Russia’s world champion pairs figure skaters didn’t have to look far for inspiration. They got it from the local hero.
Three-time medalist Evgeni Plushenko grabbed the spotlight in the men’s portion of the new event of team figure skating at the Sochi Olympics. Then it was Tatiana Volosozhar and Maxim Trankov stealing the show in their short program Thursday.
“We were actually afraid at the start because we saw how the crowd was to Evgeni,” Trankov said. “But it cheered us up and it made us skate better.”
With their countrymen waving Russian flags throughout the Iceberg, Volosozhar and Trankov won easily after Plushenko finished second to Japan’s rising star, Yuzuru Hanyu. With chants of “heroes” echoing in their ears, Volosozhar and Trankov were magnificent. Their speed, synchronicity and lifts and throws outclassed the field.
Russia’s 19 points — 10 for first, nine for second — pushed it ahead of Canada, which earned 17, and China with 15, with two more nights of team vs. team competition to come. On Saturday, it’s the women’s and ice dance short programs and the pairs free skate. The other free skates are Sunday.
Plushenko pulled out all his tricks, but after hitting his quadruple-triple combination, an insecure triple axel and a triple lutz to open the routine, he slowed down. Plushenko won silver in 2002 and 2010, gold in 2006.
Hanyu, 19, was smoother and more intricate with his footwork. His jumps were massive — he nearly crossed the width of the ice on his triple axel — and his spins were exquisite. Still, even he knew who was the night’s star: “He was my hero,” Hanyu said of Plushenko.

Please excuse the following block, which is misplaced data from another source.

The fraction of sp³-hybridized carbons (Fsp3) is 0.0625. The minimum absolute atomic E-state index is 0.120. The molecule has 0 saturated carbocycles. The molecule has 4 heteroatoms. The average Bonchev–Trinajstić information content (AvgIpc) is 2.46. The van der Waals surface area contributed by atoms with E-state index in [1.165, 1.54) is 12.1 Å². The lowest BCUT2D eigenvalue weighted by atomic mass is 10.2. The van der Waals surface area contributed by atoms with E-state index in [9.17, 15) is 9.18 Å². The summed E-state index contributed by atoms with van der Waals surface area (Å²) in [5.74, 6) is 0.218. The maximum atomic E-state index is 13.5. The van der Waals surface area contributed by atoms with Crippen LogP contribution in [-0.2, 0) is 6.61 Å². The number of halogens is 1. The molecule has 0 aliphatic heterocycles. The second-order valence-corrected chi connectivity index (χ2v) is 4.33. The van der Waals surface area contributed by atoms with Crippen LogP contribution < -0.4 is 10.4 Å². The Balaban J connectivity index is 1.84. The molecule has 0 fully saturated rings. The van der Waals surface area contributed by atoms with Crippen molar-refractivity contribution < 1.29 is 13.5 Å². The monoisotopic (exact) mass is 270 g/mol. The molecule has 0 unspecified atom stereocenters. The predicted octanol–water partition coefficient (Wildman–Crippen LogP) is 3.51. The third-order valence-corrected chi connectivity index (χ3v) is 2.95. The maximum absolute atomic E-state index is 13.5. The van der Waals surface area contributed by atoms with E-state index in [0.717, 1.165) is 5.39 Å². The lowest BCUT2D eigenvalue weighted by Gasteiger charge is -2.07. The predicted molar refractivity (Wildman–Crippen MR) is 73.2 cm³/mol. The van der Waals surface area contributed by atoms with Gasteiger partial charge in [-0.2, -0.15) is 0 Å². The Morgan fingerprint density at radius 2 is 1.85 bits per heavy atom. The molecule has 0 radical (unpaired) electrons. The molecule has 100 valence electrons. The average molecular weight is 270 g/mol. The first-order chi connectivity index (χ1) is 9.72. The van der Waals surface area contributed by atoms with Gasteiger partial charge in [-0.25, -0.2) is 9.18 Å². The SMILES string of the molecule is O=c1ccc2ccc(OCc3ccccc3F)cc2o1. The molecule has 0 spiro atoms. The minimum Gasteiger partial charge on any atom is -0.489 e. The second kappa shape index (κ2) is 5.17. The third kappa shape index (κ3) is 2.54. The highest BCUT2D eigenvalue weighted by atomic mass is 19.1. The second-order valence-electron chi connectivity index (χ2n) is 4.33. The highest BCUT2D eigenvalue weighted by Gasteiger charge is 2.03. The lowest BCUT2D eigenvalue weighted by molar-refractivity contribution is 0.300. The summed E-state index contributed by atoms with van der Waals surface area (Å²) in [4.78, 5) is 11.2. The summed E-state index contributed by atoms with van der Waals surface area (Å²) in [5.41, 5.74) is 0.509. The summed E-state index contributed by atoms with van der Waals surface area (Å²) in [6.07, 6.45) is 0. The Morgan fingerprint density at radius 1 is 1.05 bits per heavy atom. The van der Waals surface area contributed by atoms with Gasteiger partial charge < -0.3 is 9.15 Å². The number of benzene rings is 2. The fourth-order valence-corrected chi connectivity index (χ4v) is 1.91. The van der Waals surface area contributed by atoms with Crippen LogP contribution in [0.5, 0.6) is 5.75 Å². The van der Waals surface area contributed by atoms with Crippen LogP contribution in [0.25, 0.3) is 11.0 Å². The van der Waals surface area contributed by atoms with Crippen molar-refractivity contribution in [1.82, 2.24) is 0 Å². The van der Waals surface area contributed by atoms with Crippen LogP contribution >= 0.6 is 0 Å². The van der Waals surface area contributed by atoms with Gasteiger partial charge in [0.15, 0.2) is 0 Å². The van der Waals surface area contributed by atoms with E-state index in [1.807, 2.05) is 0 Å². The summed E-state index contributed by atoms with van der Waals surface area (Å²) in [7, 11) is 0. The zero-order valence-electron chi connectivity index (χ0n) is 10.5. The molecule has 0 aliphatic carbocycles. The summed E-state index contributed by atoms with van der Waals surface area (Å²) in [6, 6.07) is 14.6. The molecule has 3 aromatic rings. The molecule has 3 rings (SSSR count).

The U.S. was seventh because of tiebreakers following a poor showing by Jeremy Abbott, but got a fifth-place finish from its pair, Marissa Castelli and Simon Shnapir. Only the top five countries advance to the free skates, a cut made after the women and ice dancers complete their short programs.
Slopestyle: Slopestyle debuted as an Olympic sport, with Max Parrot of Canada backing up his win last month at the Winter X Games with a 97.5 — 2 1/2 points short of perfect — in a qualifying run punctuated by a triple-flipping jump. The top female contender, Jamie Anderson, had no problem a day after the American banged up her back in practice.
Moguls: Hannah Kearney’s quest for an Olympic repeat in women’s moguls started flawlessly as she easily topped qualifying. The 27-year-old American posted a score of 23.05 to move into Saturday’s finals and one step closer to bookending the gold she won in Vancouver. Canadian Chloe Dufour-Lapointe was second in qualifying, just ahead of younger sister Justine and older sister Maxime, who was eighth.